Research reveals potential dangers of ‘prejudiced’ AI
Research reveals potential dangers of 'prejudiced' AI

Research reveals potential dangers of ‘prejudiced’ AI

A new paper on so-called ‘black-box’ AI models reveals the dangers of our increasing dependence on opaque systems – and offers up a method for combating prejudiced AI.

Just last week, we reported on the UK Financial Stability Board’s warning that the use of AI and machine learning could compound any future financial crisis. Now, research published on academic journal database arXiv has highlighted another harmful aspect of our dependency on automated risk assessment. In short, it could be prejudiced, to harmful effect.

Black-box risk scoring AIs can be found throughout our financial and criminal justice systems. They are adept at processing vast quantities of data to determine whether an individual meets the desired risk criteria to qualify for a loan or be granted bail. Through machine learning, such systems evolve over time, identifying trends and making associations within the information they’re processing.

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Are we making AIs prejudiced?

However, these AIs are only as capable as their models (and the data they are fed) permit them to be. While it is usually illegal to consider factors such as race in these cases, black-box AIs are typically opaque in their methods. Algorithms can recognize that education levels or addresses correlate with other demographic information.

The institutions using them either don’t fully understand their AI’s methods or are using proprietary products, the workings of which suppliers refuse to divulge. There is a very real danger that the limited data sets and methods used by these systems is resulting in unethical bias.

This latest report, Detecting Bias in Black-Box Models Using Transparent Model Distillation, is led by Sarah Tan of Cornell University and provides the means to rid our AIs of prejudice.

Model distillation is a method of improving the performance of almost any machine learning algorithm by training numerous different models on the same data and then averaging their predictions. The output of these ‘teacher models’ is distilled into a faster, simpler ‘student model’, without significant loss of accuracy.

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How can we better understand AI?

Tan’s method differs in that it uses two labels to train the AI – a risk score and the actual outcome the risk score was intended to predict. Her team have outlined how these labels relate to each other in a way that eliminates their bias. They achieve this by assessing whether contributions of protected features to the risk score are statistically different from contributions to the actual outcome.

In the past, more transparent models such as this have resulted in reduced prediction accuracy – creating tension between less transparent but more accurate models and clearer but less precise solutions. When the decision could determine whether an individual is granted bail or a loan, it’s a tricky choice with high-stakes implications.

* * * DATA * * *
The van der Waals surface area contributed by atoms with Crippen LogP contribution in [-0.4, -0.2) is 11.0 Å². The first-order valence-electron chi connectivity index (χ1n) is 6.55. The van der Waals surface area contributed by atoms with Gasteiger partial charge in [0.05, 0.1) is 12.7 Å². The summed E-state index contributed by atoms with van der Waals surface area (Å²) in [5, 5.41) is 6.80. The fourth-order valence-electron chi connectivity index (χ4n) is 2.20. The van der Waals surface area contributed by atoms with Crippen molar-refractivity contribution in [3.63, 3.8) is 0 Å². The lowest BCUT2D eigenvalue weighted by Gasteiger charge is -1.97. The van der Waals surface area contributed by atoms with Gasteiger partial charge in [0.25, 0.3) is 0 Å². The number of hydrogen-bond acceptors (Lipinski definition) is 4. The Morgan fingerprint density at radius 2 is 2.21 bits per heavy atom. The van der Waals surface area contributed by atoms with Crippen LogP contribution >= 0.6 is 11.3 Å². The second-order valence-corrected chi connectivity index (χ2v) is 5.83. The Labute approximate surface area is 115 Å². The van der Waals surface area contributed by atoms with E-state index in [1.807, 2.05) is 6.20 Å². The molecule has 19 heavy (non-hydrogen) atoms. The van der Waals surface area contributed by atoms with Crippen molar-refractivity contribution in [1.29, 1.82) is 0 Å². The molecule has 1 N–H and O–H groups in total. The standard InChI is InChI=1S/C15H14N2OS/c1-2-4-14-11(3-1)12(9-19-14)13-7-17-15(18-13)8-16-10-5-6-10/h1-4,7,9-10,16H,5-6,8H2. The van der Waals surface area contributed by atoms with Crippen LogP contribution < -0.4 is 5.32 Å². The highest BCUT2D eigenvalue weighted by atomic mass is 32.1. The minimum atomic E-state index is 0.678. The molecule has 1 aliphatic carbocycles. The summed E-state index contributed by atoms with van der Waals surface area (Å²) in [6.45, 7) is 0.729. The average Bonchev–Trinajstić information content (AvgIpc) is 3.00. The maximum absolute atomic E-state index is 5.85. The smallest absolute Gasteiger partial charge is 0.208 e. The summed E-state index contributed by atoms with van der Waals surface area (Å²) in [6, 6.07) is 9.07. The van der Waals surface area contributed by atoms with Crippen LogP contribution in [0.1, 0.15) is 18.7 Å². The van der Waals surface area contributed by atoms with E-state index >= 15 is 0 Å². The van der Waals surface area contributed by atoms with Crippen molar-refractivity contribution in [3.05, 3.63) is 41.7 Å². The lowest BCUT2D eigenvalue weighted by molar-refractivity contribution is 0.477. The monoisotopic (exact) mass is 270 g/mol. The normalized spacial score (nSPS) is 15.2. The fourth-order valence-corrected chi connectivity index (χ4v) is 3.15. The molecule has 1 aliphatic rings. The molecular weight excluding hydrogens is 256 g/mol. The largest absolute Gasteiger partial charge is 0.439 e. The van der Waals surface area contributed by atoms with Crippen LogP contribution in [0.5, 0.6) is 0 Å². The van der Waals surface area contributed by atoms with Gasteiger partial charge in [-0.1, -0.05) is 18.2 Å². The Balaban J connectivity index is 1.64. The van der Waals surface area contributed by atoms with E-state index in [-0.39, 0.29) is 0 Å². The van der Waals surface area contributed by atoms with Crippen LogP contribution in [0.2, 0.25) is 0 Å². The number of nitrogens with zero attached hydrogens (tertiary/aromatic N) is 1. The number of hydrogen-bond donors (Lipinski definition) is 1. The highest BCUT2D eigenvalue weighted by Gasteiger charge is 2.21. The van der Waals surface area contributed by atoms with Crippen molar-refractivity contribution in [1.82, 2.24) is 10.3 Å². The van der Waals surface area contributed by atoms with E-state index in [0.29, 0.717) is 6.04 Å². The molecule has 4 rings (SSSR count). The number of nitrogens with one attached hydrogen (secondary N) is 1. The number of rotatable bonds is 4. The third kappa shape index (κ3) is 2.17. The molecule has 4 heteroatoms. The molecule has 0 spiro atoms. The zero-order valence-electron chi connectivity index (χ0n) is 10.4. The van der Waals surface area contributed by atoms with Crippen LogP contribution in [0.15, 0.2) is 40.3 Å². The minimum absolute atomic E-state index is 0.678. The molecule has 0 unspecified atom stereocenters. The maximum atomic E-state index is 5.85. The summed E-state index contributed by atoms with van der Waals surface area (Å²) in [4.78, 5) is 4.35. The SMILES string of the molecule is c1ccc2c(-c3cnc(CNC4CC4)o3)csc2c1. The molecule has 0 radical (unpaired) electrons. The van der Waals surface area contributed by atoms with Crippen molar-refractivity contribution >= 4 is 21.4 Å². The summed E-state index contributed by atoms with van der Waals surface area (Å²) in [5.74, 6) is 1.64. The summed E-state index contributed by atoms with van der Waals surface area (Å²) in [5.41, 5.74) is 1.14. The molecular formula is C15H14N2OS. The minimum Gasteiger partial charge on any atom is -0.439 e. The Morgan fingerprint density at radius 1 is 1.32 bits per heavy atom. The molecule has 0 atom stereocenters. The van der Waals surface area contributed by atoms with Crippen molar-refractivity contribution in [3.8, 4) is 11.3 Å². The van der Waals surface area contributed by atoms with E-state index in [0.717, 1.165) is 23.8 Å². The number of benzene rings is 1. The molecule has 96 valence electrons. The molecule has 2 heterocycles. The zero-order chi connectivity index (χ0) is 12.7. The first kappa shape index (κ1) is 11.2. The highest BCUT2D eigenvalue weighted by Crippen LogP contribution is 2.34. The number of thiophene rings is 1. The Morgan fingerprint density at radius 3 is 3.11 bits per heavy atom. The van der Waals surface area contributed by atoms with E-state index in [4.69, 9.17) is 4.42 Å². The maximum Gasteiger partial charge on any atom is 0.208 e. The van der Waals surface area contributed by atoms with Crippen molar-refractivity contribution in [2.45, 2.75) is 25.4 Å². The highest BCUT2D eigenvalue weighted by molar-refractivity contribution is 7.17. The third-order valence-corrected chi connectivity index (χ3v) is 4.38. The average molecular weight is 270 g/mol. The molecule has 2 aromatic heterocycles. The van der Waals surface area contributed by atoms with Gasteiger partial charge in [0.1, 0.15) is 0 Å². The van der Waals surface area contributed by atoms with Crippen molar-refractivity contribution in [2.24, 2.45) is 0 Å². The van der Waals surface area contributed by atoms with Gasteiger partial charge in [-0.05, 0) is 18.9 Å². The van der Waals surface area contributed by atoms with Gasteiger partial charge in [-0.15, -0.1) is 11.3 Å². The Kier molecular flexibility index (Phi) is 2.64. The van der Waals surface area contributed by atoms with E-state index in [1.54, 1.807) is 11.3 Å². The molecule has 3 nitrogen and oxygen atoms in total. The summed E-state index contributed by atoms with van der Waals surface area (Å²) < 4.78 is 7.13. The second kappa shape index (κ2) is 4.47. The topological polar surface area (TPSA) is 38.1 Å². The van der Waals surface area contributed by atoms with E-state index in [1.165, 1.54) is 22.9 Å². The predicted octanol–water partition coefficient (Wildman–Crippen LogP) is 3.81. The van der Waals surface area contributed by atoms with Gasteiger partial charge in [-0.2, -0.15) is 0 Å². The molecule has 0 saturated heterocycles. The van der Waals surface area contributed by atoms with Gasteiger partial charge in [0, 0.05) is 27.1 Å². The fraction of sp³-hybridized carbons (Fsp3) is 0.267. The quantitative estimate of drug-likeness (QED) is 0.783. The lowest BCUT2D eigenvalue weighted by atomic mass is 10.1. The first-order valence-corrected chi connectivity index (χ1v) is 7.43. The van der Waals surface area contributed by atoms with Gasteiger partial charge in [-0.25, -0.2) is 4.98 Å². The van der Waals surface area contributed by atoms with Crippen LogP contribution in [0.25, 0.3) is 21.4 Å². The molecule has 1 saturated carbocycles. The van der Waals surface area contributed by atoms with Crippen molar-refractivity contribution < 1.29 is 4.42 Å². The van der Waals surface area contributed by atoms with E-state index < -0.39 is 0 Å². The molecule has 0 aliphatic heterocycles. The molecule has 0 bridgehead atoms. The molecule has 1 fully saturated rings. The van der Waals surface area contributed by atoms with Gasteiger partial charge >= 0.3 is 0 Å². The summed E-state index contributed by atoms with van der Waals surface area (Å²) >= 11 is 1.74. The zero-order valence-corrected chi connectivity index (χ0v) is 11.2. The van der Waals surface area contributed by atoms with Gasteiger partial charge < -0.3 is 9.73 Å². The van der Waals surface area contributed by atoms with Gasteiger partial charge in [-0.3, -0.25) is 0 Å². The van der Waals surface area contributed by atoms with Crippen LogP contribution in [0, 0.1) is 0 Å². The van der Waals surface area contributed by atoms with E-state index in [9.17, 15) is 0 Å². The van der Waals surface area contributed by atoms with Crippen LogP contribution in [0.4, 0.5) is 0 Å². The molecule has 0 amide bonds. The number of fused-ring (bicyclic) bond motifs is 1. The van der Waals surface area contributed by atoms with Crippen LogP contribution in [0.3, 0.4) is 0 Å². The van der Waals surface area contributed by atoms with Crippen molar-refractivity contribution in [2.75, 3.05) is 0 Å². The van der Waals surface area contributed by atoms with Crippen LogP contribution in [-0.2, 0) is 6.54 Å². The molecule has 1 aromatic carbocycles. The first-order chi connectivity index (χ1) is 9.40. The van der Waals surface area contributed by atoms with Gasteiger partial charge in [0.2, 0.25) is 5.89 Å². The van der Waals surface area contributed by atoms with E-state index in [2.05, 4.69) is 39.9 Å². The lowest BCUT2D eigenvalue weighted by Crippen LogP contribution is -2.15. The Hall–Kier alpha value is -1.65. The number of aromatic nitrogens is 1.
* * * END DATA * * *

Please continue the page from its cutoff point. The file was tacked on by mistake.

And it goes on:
This latest development allows black-box AI users to retrain them with the actual outcomes. “Here, we train a transparent student model to mimic a black-box risk score teacher. We intentionally include all features that may or may not be originally used in the creation of the black-box risk score, even protected features, specifically because we are interested in examining what the model learns from these variables,” describes the report. “Then, we train another transparent model to predict the actual outcome that the risk score was intended to predict.”

In other words, the black-box risk score (such as a credit score) is compared to the actual outcome (whether a loan defaulted). Any systematic differences between the risk scoring model and the actual outcome are then identified as bias – those variables from the initial data set that weren’t factors in the outcome.

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Real-world examples

Tan and her colleagues trialed the method on loan risks and default rates from the peer-to-peer company LendingClub. It identified that the lender’s current model was probably also ignoring the purpose of the loans for which it was calculating risk – an important variable that has been proven to correlate with risk.

They also tested their model against COMPAS, a proprietary score that predicts recidivism risk in the area of crime (and the subject of scrutiny for racial bias). Its proponents argue that it is race-blind – that is, not prejudiced – as it doesn’t use race as an input.

However, ProPublica previously analyzed and released data on COMPAS scores and true recidivism outcomes of defendants in Broward County, Florida. They found that, “black defendants who did not recidivate over a two-year period were nearly twice as likely to be misclassified as higher risk compared to their white counterparts (45 percent versus 23 percent).”

Tan’s model was able to back this up by demonstrating biases against certain age groups and races within COMPAS, while its own model, trained on the true outcomes, showed no evidence to support this.

With further testing and development, Cornell University’s solution could serve to please everyone – from the institutions that employ AI, to the individuals that must live by their conclusions.

Most importantly, it introduces transparency to critical AI models, while retaining accuracy. As we become ever more dependent on AI, across all walks of life, it’s vital that we understand how they reach conclusions – or we risk blind acceptance of prejudiced decisions.